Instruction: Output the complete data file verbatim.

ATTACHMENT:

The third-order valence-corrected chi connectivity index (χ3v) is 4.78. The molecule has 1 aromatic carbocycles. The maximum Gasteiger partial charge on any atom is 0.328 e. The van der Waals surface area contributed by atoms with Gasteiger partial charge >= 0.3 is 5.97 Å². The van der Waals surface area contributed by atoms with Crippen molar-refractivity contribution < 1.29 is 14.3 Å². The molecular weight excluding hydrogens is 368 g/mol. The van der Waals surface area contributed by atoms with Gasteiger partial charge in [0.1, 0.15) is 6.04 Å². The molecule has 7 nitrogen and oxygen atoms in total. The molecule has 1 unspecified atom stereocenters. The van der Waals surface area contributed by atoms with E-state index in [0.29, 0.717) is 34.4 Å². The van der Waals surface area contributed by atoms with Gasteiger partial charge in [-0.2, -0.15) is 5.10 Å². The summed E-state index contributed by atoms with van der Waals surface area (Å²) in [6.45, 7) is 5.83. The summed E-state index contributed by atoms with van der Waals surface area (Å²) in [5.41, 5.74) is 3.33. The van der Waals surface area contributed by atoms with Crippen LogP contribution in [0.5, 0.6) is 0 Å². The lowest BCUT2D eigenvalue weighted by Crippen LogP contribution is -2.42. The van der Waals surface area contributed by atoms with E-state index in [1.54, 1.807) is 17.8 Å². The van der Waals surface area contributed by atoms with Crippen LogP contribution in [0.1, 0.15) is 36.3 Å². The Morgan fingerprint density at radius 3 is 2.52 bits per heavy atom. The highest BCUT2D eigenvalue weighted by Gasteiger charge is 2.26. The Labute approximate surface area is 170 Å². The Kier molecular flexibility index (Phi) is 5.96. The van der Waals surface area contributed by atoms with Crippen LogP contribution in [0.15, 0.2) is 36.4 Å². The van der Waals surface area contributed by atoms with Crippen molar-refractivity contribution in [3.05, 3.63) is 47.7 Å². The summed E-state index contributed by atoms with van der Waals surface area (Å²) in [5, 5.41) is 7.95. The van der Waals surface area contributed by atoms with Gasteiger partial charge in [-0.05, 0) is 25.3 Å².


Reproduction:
The third-order valence-corrected chi connectivity index (χ3v) is 4.78. The molecule has 1 aromatic carbocycles. The maximum Gasteiger partial charge on any atom is 0.328 e. The van der Waals surface area contributed by atoms with Gasteiger partial charge >= 0.3 is 5.97 Å². The van der Waals surface area contributed by atoms with Crippen molar-refractivity contribution < 1.29 is 14.3 Å². The molecular weight excluding hydrogens is 368 g/mol. The van der Waals surface area contributed by atoms with Gasteiger partial charge in [0.1, 0.15) is 6.04 Å². The molecule has 7 nitrogen and oxygen atoms in total. The molecule has 1 unspecified atom stereocenters. The van der Waals surface area contributed by atoms with E-state index in [0.29, 0.717) is 34.4 Å². The van der Waals surface area contributed by atoms with Gasteiger partial charge in [-0.2, -0.15) is 5.10 Å². The summed E-state index contributed by atoms with van der Waals surface area (Å²) in [6.45, 7) is 5.83. The summed E-state index contributed by atoms with van der Waals surface area (Å²) in [5.41, 5.74) is 3.33. The van der Waals surface area contributed by atoms with Crippen LogP contribution in [0.5, 0.6) is 0 Å². The lowest BCUT2D eigenvalue weighted by Crippen LogP contribution is -2.42. The van der Waals surface area contributed by atoms with E-state index in [1.54, 1.807) is 17.8 Å². The van der Waals surface area contributed by atoms with Crippen LogP contribution in [0.1, 0.15) is 36.3 Å². The Morgan fingerprint density at radius 3 is 2.52 bits per heavy atom. The highest BCUT2D eigenvalue weighted by Gasteiger charge is 2.26. The Labute approximate surface area is 170 Å². The Kier molecular flexibility index (Phi) is 5.96. The van der Waals surface area contributed by atoms with Crippen LogP contribution in [0.15, 0.2) is 36.4 Å². The van der Waals surface area contributed by atoms with Crippen molar-refractivity contribution in [3.05, 3.63) is 47.7 Å². The summed E-state index contributed by atoms with van der Waals surface area (Å²) in [5, 5.41) is 7.95. The van der Waals surface area contributed by atoms with Gasteiger partial charge in [-0.05, 0) is 25.3 Å².